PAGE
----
ACLU Says Proposed Student Drug Testing Policy Puts Students At Risk
FOR IMMEDIATE RELEASE
Thursday, July 12, 2001
MONTGOMERY, AL–The American Civil Liberties Union of Alabama has serious concerns about a proposed drug testing policy at the Alabama School of Mathematics and Science. The policy would require that all students provide samples of their hair for drug testing.
Experts, including the federal government, have rejected hair testing as unreliable. The hair testing method cannot distinguish between external contaminants in the air and drugs actually ingested by the person being tested.
After recruiting Alabama’s best and brightest students, the school will be subjecting all of them to a policy that not only tramples over their constitutional rights, but also jeopardizes their academic careers. These hair tests will be used by the school to make important decisions about students and their academic futures – decisions that may affect the students for the rest of their lives. The Alabama School of Mathematics and Science has started down a dangerous path, and it is putting the reputations of itself and its students on the line.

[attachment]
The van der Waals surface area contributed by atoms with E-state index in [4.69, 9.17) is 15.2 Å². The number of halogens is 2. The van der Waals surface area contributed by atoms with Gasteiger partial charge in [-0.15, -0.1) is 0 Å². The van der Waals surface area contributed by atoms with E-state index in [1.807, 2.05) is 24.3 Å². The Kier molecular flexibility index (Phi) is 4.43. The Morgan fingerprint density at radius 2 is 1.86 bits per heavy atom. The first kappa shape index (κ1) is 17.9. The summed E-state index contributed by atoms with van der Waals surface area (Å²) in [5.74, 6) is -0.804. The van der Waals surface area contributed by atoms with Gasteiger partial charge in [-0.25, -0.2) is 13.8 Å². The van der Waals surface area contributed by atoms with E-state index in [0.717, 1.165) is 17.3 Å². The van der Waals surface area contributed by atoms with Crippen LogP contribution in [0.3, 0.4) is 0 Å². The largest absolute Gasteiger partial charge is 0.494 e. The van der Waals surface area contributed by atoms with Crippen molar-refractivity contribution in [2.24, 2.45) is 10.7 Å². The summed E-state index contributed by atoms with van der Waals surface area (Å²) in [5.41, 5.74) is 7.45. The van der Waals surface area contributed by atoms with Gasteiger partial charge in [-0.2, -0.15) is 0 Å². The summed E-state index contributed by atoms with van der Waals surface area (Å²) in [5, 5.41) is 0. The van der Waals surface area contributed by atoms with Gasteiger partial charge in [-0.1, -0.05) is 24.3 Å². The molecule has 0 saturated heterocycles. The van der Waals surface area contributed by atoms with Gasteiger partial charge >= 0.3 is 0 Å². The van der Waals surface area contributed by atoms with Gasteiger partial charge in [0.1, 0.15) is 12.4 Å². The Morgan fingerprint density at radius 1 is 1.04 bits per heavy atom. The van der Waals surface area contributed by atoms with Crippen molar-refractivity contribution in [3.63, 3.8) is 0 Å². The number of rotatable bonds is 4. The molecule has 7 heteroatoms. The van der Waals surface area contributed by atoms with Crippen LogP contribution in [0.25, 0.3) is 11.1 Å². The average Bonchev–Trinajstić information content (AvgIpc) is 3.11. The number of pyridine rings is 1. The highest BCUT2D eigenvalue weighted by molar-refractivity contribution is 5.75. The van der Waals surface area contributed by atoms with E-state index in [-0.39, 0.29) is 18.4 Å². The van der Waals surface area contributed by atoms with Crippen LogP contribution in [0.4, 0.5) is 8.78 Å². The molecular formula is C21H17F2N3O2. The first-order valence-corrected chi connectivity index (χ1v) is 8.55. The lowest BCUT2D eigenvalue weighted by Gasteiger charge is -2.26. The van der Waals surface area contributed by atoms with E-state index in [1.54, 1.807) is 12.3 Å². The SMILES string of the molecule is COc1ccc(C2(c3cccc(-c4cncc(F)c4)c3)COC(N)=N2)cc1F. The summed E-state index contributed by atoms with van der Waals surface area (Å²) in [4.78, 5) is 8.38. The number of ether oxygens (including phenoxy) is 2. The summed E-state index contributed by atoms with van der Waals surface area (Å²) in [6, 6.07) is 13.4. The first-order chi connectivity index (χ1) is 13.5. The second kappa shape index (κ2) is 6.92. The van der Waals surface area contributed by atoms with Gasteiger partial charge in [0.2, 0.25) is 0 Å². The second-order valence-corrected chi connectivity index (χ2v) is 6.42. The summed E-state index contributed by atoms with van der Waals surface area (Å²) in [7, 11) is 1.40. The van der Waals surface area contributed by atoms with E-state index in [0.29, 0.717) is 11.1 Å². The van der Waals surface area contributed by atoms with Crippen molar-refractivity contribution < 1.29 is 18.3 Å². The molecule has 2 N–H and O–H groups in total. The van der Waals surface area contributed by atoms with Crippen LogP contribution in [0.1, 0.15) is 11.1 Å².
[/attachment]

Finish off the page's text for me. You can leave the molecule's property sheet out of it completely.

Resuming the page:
By requiring that all students submit to drug testing, the school’s proposed policy ignores constitutional principles and recent court decisions. This past March, a federal court in Texas struck down a similarly broad student drug testing policy. The Texas school district’s mandatory drug testing policy would have been the first of its kind in the nation to apply to every student, and the federal court found the policy unconstitutional.
Broad suspicionless drug testing of students is not an effective way to deal with drug and alcohol abuse among teens. The ACLU of Alabama urges the school board, administrators, parents, and students to develop a responsible and effective drug education policy.
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